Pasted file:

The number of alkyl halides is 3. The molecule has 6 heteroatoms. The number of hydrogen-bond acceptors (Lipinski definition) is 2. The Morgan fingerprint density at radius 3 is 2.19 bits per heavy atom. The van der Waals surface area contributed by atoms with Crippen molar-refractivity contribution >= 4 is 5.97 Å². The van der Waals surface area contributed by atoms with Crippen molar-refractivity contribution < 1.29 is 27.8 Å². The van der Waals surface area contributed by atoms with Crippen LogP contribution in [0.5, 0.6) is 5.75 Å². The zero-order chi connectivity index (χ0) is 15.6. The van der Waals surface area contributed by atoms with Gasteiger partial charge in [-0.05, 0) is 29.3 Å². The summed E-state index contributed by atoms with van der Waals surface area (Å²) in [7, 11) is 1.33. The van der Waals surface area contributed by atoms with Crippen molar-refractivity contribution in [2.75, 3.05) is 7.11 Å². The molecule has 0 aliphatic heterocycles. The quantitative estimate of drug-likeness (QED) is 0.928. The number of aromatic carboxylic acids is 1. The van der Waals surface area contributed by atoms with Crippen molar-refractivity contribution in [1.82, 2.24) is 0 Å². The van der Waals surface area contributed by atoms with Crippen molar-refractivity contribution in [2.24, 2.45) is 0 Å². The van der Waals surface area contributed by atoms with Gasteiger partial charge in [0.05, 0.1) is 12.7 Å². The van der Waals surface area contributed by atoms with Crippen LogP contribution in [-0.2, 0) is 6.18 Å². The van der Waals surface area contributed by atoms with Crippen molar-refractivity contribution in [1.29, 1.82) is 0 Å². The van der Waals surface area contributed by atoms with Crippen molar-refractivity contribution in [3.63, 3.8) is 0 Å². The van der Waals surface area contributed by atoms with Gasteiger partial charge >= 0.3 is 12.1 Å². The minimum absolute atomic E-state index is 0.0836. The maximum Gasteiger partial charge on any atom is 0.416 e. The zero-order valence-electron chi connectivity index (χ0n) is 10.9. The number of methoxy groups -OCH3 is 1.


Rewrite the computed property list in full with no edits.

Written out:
The number of alkyl halides is 3. The molecule has 6 heteroatoms. The number of hydrogen-bond acceptors (Lipinski definition) is 2. The Morgan fingerprint density at radius 3 is 2.19 bits per heavy atom. The van der Waals surface area contributed by atoms with Crippen molar-refractivity contribution >= 4 is 5.97 Å². The van der Waals surface area contributed by atoms with Crippen molar-refractivity contribution < 1.29 is 27.8 Å². The van der Waals surface area contributed by atoms with Crippen LogP contribution in [0.5, 0.6) is 5.75 Å². The zero-order chi connectivity index (χ0) is 15.6. The van der Waals surface area contributed by atoms with Gasteiger partial charge in [-0.05, 0) is 29.3 Å². The summed E-state index contributed by atoms with van der Waals surface area (Å²) in [7, 11) is 1.33. The van der Waals surface area contributed by atoms with Crippen molar-refractivity contribution in [2.75, 3.05) is 7.11 Å². The molecule has 0 aliphatic heterocycles. The quantitative estimate of drug-likeness (QED) is 0.928. The number of aromatic carboxylic acids is 1. The van der Waals surface area contributed by atoms with Crippen molar-refractivity contribution in [1.82, 2.24) is 0 Å². The van der Waals surface area contributed by atoms with Crippen molar-refractivity contribution in [2.24, 2.45) is 0 Å². The van der Waals surface area contributed by atoms with Gasteiger partial charge in [0.05, 0.1) is 12.7 Å². The van der Waals surface area contributed by atoms with Crippen LogP contribution in [-0.2, 0) is 6.18 Å². The van der Waals surface area contributed by atoms with Crippen molar-refractivity contribution in [1.29, 1.82) is 0 Å². The van der Waals surface area contributed by atoms with Crippen molar-refractivity contribution in [3.63, 3.8) is 0 Å². The van der Waals surface area contributed by atoms with Gasteiger partial charge >= 0.3 is 12.1 Å². The minimum absolute atomic E-state index is 0.0836. The maximum Gasteiger partial charge on any atom is 0.416 e. The zero-order valence-electron chi connectivity index (χ0n) is 10.9. The number of methoxy groups -OCH3 is 1.